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Supermoon superhype June 11, 2013

Posted by aquillam in Astronomy, Urban Observing.
Tags: , ,

On June 23 the Moon will be at perigee. That’s the point in the Moon’s orbit that is closest to the Earth. This actually happens about every 27.5 days, so it’s not really a very special event.

On June 23, the Moon will also be full, an event that occurs about every 29.5 days, so again, not very special.

In recent years, there’s been a lot of hype about the “supermoon“, that is, a full moon that coincides with perihelion. That happens about once a year, or maybe more often, depending on exactly how close the coincidence has to be (check out this story from earthsky.org: http://earthsky.org/tonight/is-biggest-and-closest-full-moon-on-june-23-2013-a-supermoon.)

English: The "Supermoon" of March 19...

English: The “Supermoon” of March 19, 2011 (right), compared to a rather “average” moon of December 20, 2010 (left): note the size difference. Images by Marco Langbroek, the Netherlands, using a Canon EOS 450D + Carl Zeiss Jena Sonnar MC 180mm lens. (Photo credit: Wikipedia)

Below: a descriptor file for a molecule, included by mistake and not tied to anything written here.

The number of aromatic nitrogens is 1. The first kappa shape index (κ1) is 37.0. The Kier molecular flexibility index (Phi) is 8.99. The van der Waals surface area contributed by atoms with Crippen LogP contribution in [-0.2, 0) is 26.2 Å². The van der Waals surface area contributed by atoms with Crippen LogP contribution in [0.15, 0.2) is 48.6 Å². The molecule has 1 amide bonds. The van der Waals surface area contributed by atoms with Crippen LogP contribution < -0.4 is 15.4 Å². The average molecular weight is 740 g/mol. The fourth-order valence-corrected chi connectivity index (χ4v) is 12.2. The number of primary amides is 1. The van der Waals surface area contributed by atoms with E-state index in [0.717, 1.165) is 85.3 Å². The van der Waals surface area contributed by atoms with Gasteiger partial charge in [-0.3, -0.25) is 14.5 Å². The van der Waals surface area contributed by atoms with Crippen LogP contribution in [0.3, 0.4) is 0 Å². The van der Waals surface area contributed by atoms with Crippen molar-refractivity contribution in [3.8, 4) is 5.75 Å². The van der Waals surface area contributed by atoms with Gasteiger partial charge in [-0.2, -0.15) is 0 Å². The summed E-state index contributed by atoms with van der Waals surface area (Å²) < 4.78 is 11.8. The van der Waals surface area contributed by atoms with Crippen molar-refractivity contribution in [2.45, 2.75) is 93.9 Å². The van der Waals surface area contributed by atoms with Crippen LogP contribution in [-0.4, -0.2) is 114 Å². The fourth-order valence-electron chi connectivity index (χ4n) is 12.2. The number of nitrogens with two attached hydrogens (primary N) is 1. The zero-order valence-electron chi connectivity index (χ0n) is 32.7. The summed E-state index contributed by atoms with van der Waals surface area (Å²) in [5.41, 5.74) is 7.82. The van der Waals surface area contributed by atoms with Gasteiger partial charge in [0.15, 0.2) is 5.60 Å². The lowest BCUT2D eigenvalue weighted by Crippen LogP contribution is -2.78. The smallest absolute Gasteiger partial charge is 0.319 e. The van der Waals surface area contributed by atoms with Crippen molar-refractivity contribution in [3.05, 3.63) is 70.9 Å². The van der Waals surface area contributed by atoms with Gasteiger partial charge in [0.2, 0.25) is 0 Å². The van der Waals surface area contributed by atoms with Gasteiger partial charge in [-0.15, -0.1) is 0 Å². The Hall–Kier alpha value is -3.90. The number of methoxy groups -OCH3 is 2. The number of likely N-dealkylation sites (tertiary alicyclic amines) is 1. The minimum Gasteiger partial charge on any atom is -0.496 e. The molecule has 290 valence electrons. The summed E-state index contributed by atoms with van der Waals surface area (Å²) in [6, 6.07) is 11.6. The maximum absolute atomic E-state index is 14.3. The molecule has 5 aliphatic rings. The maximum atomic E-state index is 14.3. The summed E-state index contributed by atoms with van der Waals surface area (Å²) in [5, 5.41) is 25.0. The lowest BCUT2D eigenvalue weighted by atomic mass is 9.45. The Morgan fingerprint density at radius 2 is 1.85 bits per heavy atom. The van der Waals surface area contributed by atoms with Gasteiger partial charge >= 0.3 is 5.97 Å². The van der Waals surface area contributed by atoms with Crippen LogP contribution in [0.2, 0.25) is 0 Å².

But don’t look for the Moon to be noticeably bigger because it’s closer.

Check out this comparison of the average Moon and supermoon by Marco Langbroek of the Netherlands. I’m pretty sure I couldn’t tell the difference just by looking up at the Moon.

What’s more interesting is that it is only 2 days after the solstice. Full Moons are opposite the Sun in the sky, so when the Sun is near the farthest north point on the ecliptic, the full Moon will be at the farthest south point. For observers in the northern hemisphere, that means the lowest Moon of the year, and that means a long slow moonrise, and an enhanced moon illusion!

So get out there and take a look. Even if it wasn’t a perihelion Full Moon, it would still look super.



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